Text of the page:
Forget the vicissitudes of the stock market or Sir Martin Sorrell’s enigmatic pronouncements on the state of the communications industry. There’s a far more accurate measure of how design businesses are faring at the moment. It’s the speed at which they pay their suppliers. And, I can officially report from the sharp end, things are far from rosy in the design garden.
In the old days it all used to be so simple. You’d be commissioned. Bear forth the fruits of your creative intellect. Get a hearty pat on the back from your client. Then, just few short weeks later, the beaming postie would arrive bearing a crisp, countersigned cheque. How times have changed. Many larger clients and design groups have now instituted ‘payments systems’ – another name for making it as difficult as humanly possible to get hold of the money you have honestly earned from them.
The first hurdle to overcome is securing the elusive Purchase Order Number. Many companies won’t accept an invoice unless it bears one. I used to think these carefully coded characters were just a means to differentiate one project from another. But clearly there’s more to them than that. Perhaps, like truffles, they’re rare and hard to come by – sometimes they can even take six weeks to find. Or maybe there is some latter-day Enigma code master at a secret location in Hertfordshire composing these complex ciphers. He’s grafting away day and night, but just can’t keep up with demand.
Invoicing has become as tactical as a game of chess. You’re rarely invited to submit an invoice any more, but held off for as long as possible by any number of ruses. Jobs are never finite, there are always a few more tweaks. The work you’ve sweated over and submitted will inevitably disappear into a black hole for weeks. Finally, you’ll be asked to make a single minor adjustment before it does another endless round of approvals. It’s like the Greek myth of Penelope, who worked on her embroidery by day, but unravelled it at night, so that it would never be finished.
Sign-off is predictably tortuous. There’s always one more person who needs to see it who just happens to be on holiday in Lapland until Thursday week. And just to eke out a bit more time, the job suddenly develops several extra stages – ‘ah yes, it has been printed, but the ink hasn’t dried yet, then we’ll be adding the spot varnish next’. Pity the poor souls who work in new media – where the ink never dries and a website is forever evolving – in theory they might never get paid for their efforts.
After you have finally been given permission to invoice, 30 days will pass and then 60, when you brace yourself for an encounter with the dreaded accounts department. Typically, they are located as far away as possible from the people who commission the work, perhaps in another city (sometimes even country), so that they are impossibly difficult to get hold of, and can plead complete ignorance of anything their colleagues have expedited.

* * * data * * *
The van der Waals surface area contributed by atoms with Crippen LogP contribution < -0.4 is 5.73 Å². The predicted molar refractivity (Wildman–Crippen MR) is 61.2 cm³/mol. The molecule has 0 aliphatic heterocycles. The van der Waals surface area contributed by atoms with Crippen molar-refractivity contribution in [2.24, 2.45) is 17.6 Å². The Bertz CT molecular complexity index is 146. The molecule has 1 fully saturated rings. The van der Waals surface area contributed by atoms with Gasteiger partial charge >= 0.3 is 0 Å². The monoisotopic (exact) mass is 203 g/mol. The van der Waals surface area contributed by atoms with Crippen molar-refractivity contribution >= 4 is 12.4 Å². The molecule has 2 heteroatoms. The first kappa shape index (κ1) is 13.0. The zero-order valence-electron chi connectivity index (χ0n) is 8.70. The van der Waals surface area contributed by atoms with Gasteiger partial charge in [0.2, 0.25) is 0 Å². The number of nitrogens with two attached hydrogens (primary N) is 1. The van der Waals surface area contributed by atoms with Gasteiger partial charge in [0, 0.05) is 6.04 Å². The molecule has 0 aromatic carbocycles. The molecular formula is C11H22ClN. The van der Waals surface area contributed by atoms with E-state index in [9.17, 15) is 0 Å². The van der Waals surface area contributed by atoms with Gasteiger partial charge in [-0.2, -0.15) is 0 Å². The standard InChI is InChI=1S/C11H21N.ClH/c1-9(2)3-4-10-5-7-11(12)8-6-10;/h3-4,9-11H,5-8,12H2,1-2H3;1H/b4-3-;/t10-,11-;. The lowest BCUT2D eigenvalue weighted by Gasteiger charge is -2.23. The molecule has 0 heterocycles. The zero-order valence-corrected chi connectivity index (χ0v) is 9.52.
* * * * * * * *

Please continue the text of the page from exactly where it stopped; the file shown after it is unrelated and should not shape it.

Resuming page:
Eventually, when you do get hold of someone with an unfamiliar accent, your invoice has been either mislaid, wrongly assigned or credited to someone else. Whether this is incompetence or policy, you’ll never know. But you’ll have to reinvoice. Which is the equivalent of missing your motorway turn off – driving in the wrong direction for miles to get back to where you were in the first place. Or you may be placated with ‘the cheque’s been raised, but I need to get two directors signatures on it before I can send it – the trouble is, these directors are like Bruce Banner and the Hulk, never to be seen at the same place at the same time. Even accounts people can’t deliver the classic ‘cheque’s in the post’ line with a straight face any more.
The reality is that everyone is being squeezed, and passing their cashflow problems down the line. Ironically, it’s the smaller design groups that tend to pay more promptly and treat their suppliers with respect. They know their writers, illustrators and photographers as people, with bills to pay and families to feed. Despite the lip service in their CSR reports, larger companies feel they can act with all the high-handedness of a playground bully, making the weaker kids play to their self-interested rules.
Imagine telling a decorator who has done a superb job painting your house that you are having a few issues with your bank account and won’t be able to pay them for a while. You’d be liable to end up with a paintbrush where the sun doesn’t shine.
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